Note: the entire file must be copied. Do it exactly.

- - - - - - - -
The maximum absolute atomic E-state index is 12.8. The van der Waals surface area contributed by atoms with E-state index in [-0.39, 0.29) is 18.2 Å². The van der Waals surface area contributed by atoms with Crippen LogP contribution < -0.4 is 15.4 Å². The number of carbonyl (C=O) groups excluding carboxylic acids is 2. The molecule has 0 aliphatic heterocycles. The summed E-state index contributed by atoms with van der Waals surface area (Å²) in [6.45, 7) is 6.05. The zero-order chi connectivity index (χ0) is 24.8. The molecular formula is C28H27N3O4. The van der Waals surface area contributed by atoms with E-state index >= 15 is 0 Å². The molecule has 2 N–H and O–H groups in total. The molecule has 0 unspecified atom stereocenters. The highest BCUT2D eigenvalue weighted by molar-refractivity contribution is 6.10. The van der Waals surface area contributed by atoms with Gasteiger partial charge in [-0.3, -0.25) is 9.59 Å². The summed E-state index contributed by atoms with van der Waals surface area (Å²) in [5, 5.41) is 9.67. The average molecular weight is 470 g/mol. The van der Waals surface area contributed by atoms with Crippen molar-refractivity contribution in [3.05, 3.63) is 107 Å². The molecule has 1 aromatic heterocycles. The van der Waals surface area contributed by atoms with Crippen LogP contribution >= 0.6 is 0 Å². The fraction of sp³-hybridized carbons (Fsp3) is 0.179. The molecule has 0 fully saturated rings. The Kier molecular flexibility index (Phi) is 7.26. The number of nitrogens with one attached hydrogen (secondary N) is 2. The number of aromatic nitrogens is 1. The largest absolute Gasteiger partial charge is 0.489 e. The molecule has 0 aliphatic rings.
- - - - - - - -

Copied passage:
The maximum absolute atomic E-state index is 12.8. The van der Waals surface area contributed by atoms with E-state index in [-0.39, 0.29) is 18.2 Å². The van der Waals surface area contributed by atoms with Crippen LogP contribution < -0.4 is 15.4 Å². The number of carbonyl (C=O) groups excluding carboxylic acids is 2. The molecule has 0 aliphatic heterocycles. The summed E-state index contributed by atoms with van der Waals surface area (Å²) in [6.45, 7) is 6.05. The zero-order chi connectivity index (χ0) is 24.8. The molecular formula is C28H27N3O4. The van der Waals surface area contributed by atoms with E-state index >= 15 is 0 Å². The molecule has 2 N–H and O–H groups in total. The molecule has 0 unspecified atom stereocenters. The highest BCUT2D eigenvalue weighted by molar-refractivity contribution is 6.10. The van der Waals surface area contributed by atoms with Gasteiger partial charge in [-0.3, -0.25) is 9.59 Å². The summed E-state index contributed by atoms with van der Waals surface area (Å²) in [5, 5.41) is 9.67. The average molecular weight is 470 g/mol. The van der Waals surface area contributed by atoms with Crippen molar-refractivity contribution in [3.05, 3.63) is 107 Å². The molecule has 1 aromatic heterocycles. The van der Waals surface area contributed by atoms with Crippen LogP contribution >= 0.6 is 0 Å². The fraction of sp³-hybridized carbons (Fsp3) is 0.179. The molecule has 0 fully saturated rings. The Kier molecular flexibility index (Phi) is 7.26. The number of nitrogens with one attached hydrogen (secondary N) is 2. The number of aromatic nitrogens is 1. The largest absolute Gasteiger partial charge is 0.489 e. The molecule has 0 aliphatic rings.